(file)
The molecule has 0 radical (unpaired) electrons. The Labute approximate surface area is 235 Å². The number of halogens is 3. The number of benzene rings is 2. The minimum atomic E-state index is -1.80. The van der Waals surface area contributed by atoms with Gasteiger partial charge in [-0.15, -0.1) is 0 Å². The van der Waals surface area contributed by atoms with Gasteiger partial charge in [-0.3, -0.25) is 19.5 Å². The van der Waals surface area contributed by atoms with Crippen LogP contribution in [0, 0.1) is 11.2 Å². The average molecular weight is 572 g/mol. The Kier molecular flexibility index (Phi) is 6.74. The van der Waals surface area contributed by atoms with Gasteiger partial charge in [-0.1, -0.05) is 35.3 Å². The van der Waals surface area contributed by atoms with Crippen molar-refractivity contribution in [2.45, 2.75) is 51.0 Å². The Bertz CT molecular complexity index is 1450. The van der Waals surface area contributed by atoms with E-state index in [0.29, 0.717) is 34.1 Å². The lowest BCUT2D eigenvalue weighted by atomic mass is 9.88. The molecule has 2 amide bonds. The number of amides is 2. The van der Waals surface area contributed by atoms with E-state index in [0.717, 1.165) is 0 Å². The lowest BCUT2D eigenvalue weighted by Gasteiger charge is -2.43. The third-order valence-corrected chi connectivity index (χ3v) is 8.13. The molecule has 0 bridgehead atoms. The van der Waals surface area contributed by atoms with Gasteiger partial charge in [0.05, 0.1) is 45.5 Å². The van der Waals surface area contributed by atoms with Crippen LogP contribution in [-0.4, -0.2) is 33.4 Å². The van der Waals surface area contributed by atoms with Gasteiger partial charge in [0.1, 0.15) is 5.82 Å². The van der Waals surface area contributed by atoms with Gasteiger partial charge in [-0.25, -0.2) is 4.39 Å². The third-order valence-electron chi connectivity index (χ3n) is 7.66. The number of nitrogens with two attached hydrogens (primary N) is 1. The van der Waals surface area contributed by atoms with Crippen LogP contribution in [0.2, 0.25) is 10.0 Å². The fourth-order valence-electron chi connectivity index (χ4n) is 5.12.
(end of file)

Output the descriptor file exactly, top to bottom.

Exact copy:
The molecule has 0 radical (unpaired) electrons. The Labute approximate surface area is 235 Å². The number of halogens is 3. The number of benzene rings is 2. The minimum atomic E-state index is -1.80. The van der Waals surface area contributed by atoms with Gasteiger partial charge in [-0.15, -0.1) is 0 Å². The van der Waals surface area contributed by atoms with Gasteiger partial charge in [-0.3, -0.25) is 19.5 Å². The van der Waals surface area contributed by atoms with Crippen LogP contribution in [0, 0.1) is 11.2 Å². The average molecular weight is 572 g/mol. The Kier molecular flexibility index (Phi) is 6.74. The van der Waals surface area contributed by atoms with Gasteiger partial charge in [-0.1, -0.05) is 35.3 Å². The van der Waals surface area contributed by atoms with Crippen molar-refractivity contribution in [2.45, 2.75) is 51.0 Å². The Bertz CT molecular complexity index is 1450. The van der Waals surface area contributed by atoms with E-state index in [0.29, 0.717) is 34.1 Å². The lowest BCUT2D eigenvalue weighted by atomic mass is 9.88. The molecule has 2 amide bonds. The number of amides is 2. The van der Waals surface area contributed by atoms with E-state index in [0.717, 1.165) is 0 Å². The lowest BCUT2D eigenvalue weighted by Gasteiger charge is -2.43. The third-order valence-corrected chi connectivity index (χ3v) is 8.13. The molecule has 0 bridgehead atoms. The van der Waals surface area contributed by atoms with Gasteiger partial charge in [0.05, 0.1) is 45.5 Å². The van der Waals surface area contributed by atoms with Crippen LogP contribution in [-0.4, -0.2) is 33.4 Å². The van der Waals surface area contributed by atoms with Gasteiger partial charge in [0.1, 0.15) is 5.82 Å². The van der Waals surface area contributed by atoms with Gasteiger partial charge in [-0.25, -0.2) is 4.39 Å². The third-order valence-electron chi connectivity index (χ3n) is 7.66. The number of nitrogens with two attached hydrogens (primary N) is 1. The van der Waals surface area contributed by atoms with Crippen LogP contribution in [0.2, 0.25) is 10.0 Å². The fourth-order valence-electron chi connectivity index (χ4n) is 5.12.